18. An undertaker with nice pants has some good looking digs.

19. An apprentice undertaker has an inter-nship.

20. If you mix scuba with a mortician do you get a cad-diver?

21. For a quantum mortician does casualty always precede effectualty?

22. A scared mortician wants his mummy and deady.

23. The skeleton didn't go to the dance because he had no body to go with him.

24. A skeleton walks into a bar and order a drink and a mop.

25. The skeleton didn't go on the roller coaster because he didn't have any guts.

26. The angry skeleton had a bone to pick.

27. Mathematicians don't die they simply cease to function.

28. Do hippie morticians tie die?

29. What do you call it when death is sad?
The Grim weaper

30. Does Death read the Grim fairy tales?

31. What is a coroner's favorite Poe book?
Murders on the Rue Morgue

32. If a mortician is crowned king does he have a coroner-ation?

33. Motto of the city morgue: You stab em we slab em.

34. Who is a morticians favorite mythological character?
Morgue-ana Lefey (nemesis of Merlin)

35. Is an all you can eat funeral home a s-morgue-as board?

36. We know how to make mummies but we want to keep that secret under wraps.

37. Is a mummy maker a wrap artist?

38. If you do a dance while carrying a coffin what are you?
A palldancer

39. How are funerals like motor boats?
They both have wakes

40. Comedic eulogies often wake the dead.

41. An apathetic mortician couldn't cairn less.

42. How is someone who dies like a football quarterback (and don't say they have the same number of yards as the WSU quarterback)?
They both pass away

43. Morticians are never fed ammunition because they might bite the bullet?

44. Old hicks don't die, they just bite the mullet.

45. The zombie found the ghoul of his dreams.

46. Who is a zombie's favorite composer?
Glenn Ghould

47. What do you call an exciting mortuary?
A FUNeral home

48. Are mossoliums for poles pole vaults?

49. If you turn a cemetery what is it?
A rotational cemetary

50. If you make a polyandrium out of concrete what is it?
A cementary

51. What is a funeral director's favorite soda company?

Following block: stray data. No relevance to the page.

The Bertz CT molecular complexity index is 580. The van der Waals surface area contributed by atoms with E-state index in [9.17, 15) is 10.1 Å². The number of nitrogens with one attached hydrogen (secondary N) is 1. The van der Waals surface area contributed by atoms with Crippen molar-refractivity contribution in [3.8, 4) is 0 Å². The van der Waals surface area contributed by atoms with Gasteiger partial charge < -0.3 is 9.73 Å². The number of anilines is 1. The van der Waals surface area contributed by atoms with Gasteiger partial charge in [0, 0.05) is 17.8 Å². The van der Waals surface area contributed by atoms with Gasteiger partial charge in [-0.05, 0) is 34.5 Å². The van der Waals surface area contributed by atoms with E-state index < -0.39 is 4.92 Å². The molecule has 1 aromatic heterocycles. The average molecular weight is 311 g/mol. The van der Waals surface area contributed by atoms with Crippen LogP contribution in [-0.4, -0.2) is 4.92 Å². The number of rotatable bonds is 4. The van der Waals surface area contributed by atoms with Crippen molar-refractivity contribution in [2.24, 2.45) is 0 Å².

Davie Jones's

52. Jimmy please use the word "ossuary" in a sentence.
I wanted to know where he was buried, so I ossuary he was.

53. If you have a bone collection building covered in bryophytes, what is it?
A moss-uary

54. Where do dead head holders go?
A neck-ropolis

55. What do you called a rocket propelled cadaver house?
A mortar-uary

56. Where do dead computers go?
Reboot hill

57. How do cats keep their fur looking nice?
With a catacomb

58. What is another name for a dead vinyard?
A grapeyard (graveyard)

59. Alternative definition: Mortician
A crypt-ographer

60. Is a dead cat a catdaver?

61. Do morticians ever get dead arms?

62. What is a morticians favorite time?
The dead of night

63. Are undead frogs always croaking?

64. How would you describe Igor?
A dealy de-parted

65. What is a zombie's favorite book?
Timothy of Decay

66. Are these jokes jokes about the pundead?

67. Do bar owning ghosts serve spirits?

68. Why didn't the spirit run for office?
He didn't stand a ghost of a chance.

69. Are dead autobiographies written by someone else ghost writters?

70. Why do morticians like Las Vegas craps tables?
People frequently die.

71. Which mortician supposedly wrote the Princess Bride?
Stanley Morgue-enstern

72. What is the favorite constellation for morticians?
The Coroner borealis

73. What do you give at a sheep's funeral?
A ewe-logy

74. Alternative definition: A want to be creamated
A burning desire

75. Do dairy farmers get cream-ated?

76. Two cars crashed their owners heald a wreck-uiem?

77. A man doesn' t turn left, he goes the other direction and dies, what happened?
He took his last rights

78. Do dead computers have o-bit-uaries?

79. Do dead astrononauts have orbit-uaries?

80. What do you call a 6 foot undertaker who really should be 12 feet?